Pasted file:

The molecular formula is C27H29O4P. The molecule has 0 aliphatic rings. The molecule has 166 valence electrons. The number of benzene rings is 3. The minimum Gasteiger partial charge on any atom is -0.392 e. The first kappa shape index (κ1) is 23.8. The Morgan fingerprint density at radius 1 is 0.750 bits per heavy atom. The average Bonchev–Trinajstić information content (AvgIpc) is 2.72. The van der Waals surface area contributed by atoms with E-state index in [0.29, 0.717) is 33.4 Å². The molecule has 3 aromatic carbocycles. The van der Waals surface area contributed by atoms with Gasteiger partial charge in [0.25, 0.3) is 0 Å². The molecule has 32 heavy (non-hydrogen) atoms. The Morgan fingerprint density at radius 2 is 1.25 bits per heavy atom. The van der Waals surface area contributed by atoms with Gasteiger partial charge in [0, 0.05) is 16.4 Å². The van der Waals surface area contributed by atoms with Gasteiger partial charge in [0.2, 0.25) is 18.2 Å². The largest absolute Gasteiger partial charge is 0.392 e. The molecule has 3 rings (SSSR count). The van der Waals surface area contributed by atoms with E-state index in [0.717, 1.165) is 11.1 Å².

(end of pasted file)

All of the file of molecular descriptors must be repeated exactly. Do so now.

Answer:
The molecular formula is C27H29O4P. The molecule has 0 aliphatic rings. The molecule has 166 valence electrons. The number of benzene rings is 3. The minimum Gasteiger partial charge on any atom is -0.392 e. The first kappa shape index (κ1) is 23.8. The Morgan fingerprint density at radius 1 is 0.750 bits per heavy atom. The average Bonchev–Trinajstić information content (AvgIpc) is 2.72. The van der Waals surface area contributed by atoms with E-state index in [0.29, 0.717) is 33.4 Å². The molecule has 3 aromatic carbocycles. The van der Waals surface area contributed by atoms with Gasteiger partial charge in [0.25, 0.3) is 0 Å². The molecule has 32 heavy (non-hydrogen) atoms. The Morgan fingerprint density at radius 2 is 1.25 bits per heavy atom. The van der Waals surface area contributed by atoms with Gasteiger partial charge in [0, 0.05) is 16.4 Å². The van der Waals surface area contributed by atoms with Gasteiger partial charge in [0.2, 0.25) is 18.2 Å². The largest absolute Gasteiger partial charge is 0.392 e. The molecule has 3 rings (SSSR count). The van der Waals surface area contributed by atoms with E-state index in [0.717, 1.165) is 11.1 Å².